9As Jesus went on from there, he saw a man named Matthew sitting at the tax collector's booth. "Follow me," he told him, and Matthew got up and followed him.
10While Jesus was having dinner at Matthew's house, many tax collectors and "sinners" came and ate with him and his disciples. 11When the Pharisees saw this, they asked his disciples, "Why does your teacher eat with tax collectors and 'sinners'?"
12On hearing this, Jesus said, "It is not the healthy who need a doctor, but the sick. 13But go and learn what this means: 'I desire mercy, not sacrifice.' For I have not come to call the righteous, but sinners." (Matthew 9: 9-13)
“Jesus saw a man called Matthew sitting at the tax office, and he said to him: Follow me.” Jesus saw Matthew, not merely in the usual sense, but more significantly with his merciful understanding of men.” He saw the tax collector and, because he saw him through the eyes of mercy and chose him, he said to him: “Follow me.” This following meant imitating the pattern of his life - not just walking after him. Saint John tells us: “Whoever says he abides in Christ ought to walk in the same way in which he walked.” “And he rose and followed him.” There is no reason for surprise that the tax collector abandoned earthly wealth as soon as the Lord commanded him. Nor should one be amazed that neglecting his wealth, he joined a band of men whose leader had, on Matthew’s assessment, no riches at all. Our Lord summoned Matthew by speaking to him in words. By an invisible, interior impulse flooding his mind with the light of grace, he instructed him to walk in his footsteps. In this way Matthew could understand that Christ, who was summoning him away from earthly possessions, had incorruptible treasures of heaven in his gift.”
"For Matthew, after preaching to Hebrews, when about to go also to others, committed to writing in his native tongue the Gospel that bears his name; and so by his writing supplied, for those whom he was leaving, the loss of his presence." Following the death of Jesus, Matthew is credited with writing the first Gospel of Our Lord—and his Gospel is given pride of place in the canon of the New Testament. Composed in Aramaic (the “Hebrew tongue”), theologians assert that the Gospel of Matthew was written to convince Jewish readers that their anticipated Messiah had come in the person of Jesus. He likely preached among the Jews for 15 years in Palestine, and possibly inaccurate Church legend informs that his audiences may have included the Jewish enclave in Ethiopia, and places in the East.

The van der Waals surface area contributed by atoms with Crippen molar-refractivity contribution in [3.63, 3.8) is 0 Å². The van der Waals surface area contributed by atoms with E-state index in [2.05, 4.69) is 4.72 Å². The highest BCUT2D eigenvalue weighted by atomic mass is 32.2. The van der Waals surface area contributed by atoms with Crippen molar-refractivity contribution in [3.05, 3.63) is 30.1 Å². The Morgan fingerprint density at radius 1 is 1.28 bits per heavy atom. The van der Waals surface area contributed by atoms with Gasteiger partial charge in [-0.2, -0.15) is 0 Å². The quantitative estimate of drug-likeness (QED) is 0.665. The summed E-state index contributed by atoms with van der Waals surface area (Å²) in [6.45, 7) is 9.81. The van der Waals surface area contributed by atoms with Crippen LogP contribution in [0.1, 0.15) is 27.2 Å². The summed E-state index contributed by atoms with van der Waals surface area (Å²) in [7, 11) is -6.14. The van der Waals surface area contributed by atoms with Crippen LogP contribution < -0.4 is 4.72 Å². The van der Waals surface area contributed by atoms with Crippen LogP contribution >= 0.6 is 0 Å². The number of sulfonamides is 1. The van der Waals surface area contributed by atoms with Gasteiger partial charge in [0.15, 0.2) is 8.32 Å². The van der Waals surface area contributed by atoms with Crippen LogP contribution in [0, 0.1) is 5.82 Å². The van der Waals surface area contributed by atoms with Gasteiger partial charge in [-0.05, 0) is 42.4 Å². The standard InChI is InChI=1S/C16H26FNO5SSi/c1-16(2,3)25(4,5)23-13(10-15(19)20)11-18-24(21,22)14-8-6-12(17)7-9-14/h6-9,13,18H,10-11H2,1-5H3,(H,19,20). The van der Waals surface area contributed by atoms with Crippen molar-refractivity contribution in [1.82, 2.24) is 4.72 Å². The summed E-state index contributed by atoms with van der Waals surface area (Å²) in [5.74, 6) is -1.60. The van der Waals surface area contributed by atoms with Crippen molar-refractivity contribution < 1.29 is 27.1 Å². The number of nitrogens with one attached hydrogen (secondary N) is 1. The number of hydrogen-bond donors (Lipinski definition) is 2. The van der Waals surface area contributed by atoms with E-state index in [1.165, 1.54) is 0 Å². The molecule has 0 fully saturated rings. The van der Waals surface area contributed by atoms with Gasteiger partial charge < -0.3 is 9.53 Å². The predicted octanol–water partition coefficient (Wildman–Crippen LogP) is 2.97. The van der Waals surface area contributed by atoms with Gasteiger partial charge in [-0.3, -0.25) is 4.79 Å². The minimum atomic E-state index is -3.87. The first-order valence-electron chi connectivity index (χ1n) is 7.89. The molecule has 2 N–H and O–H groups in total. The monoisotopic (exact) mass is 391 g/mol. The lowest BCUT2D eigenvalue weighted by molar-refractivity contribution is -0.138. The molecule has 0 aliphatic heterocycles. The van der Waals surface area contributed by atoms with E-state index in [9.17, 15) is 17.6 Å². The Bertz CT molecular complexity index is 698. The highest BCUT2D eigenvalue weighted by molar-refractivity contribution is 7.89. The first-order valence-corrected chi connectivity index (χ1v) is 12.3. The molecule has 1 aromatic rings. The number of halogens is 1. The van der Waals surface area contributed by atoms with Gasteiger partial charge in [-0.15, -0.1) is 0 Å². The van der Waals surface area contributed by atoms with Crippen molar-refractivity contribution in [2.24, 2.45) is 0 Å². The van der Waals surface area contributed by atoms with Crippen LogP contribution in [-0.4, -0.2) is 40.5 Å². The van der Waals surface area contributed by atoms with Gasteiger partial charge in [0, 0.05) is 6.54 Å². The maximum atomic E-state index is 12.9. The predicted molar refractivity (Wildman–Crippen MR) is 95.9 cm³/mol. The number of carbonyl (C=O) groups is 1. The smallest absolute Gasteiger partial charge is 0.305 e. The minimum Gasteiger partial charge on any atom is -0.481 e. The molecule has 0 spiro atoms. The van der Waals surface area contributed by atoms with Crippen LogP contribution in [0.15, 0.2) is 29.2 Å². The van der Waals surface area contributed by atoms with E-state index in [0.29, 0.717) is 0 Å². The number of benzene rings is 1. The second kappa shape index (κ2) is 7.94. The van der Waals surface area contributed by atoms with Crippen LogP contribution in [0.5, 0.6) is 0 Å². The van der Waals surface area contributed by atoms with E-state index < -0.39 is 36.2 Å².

The Apostle St. Matthew evangelized Ethiopia, where he disclosed as agents of the Devil the various magicians who misled the King and the people. He resurrected the son of the King, and the admiring people wanted to adore him as a god. But St. Matthew did not permit it and used the gold and silver they brought in his homage to build a great church. He resided there under the protection of the sovereign for 33 years. The king’s daughter, St. Ephigenia [Feast day also September 21], consecrated herself to God and founded a convent where she was the superior of more than 200 virgins.
The King died, and his successor, Hirtacus, wanted to marry St. Ephigenia since he considered her the only woman worthy of him. The new King asked St. Matthew to convince the Princess to marry and promised him half of his kingdom if he should succeed. The Apostle told him to come to church on Sunday, and that there he would find a response to his request. The King hastened to comply, thinking that the Apostle would persuade Ephigenia to marry him. With the virgins and whole populace present, St. Matthew preached at great length on the excellence of the sacrament of marriage.
Hirtacus was pleased believing that the sermon would make Ephigenia consent to marriage with him. However, at a certain moment, St. Matthew said:
"Since marriage is good as long as the union is kept inviolate, all of you here present know that if a servant dared to usurp the king’s spouse, he would deserve not only the king’s anger, but death as a penalty."
Then he turned to the king and addressed him:
“So it is with you, O King! You know that Ephigenia has become the spouse of the Eternal King and is consecrated with the sacred veil. How can you take the spouse of One who is more powerful than you and make her your wife?”
Filled with rage and hatred, the King left the church. When the Mass was concluded, he sent a swordsman with the order to kill St. Matthew. Finding St. Matthew standing before the altar with his hands raised to Heaven in prayer, he stabbed the Apostle in the back, killing him and making him a martyr.
Learning of this, the indignant people ran to the royal palace to take revenge for that crime, but the priests restrained them and advised them to follow the funeral of the Saint instead. Hirtacus then had a huge fire ignited around the convent of St. Ephigenia to kill her and the virgins. But St. Matthew appeared to them and turned the fire away from the convent and towards the royal palace, which was completely consumed along with all in it. Only the King and his son managed to escape.
The Prince immediately ran to the tomb of St. Matthew confessing his father’s crimes and asking forgiveness. The King was stricken with a loathsome leprosy and took his life with his own sword. The people chose as king the brother of Ephigenia. He reigned for 70 years spreading the cult of Christ and building churches throughout Ethiopia.
O Glorious Saint Matthew, in your Gospel you portray Jesus as the longed-for Messiah who fulfilled the Prophets of the Old Covenant and as the new Lawgiver who founded a Church of the New Covenant. Obtain for us the grace to see Jesus living in his Church and to follow his teachings in our lives on earth so that we may live forever with him in heaven. Amen.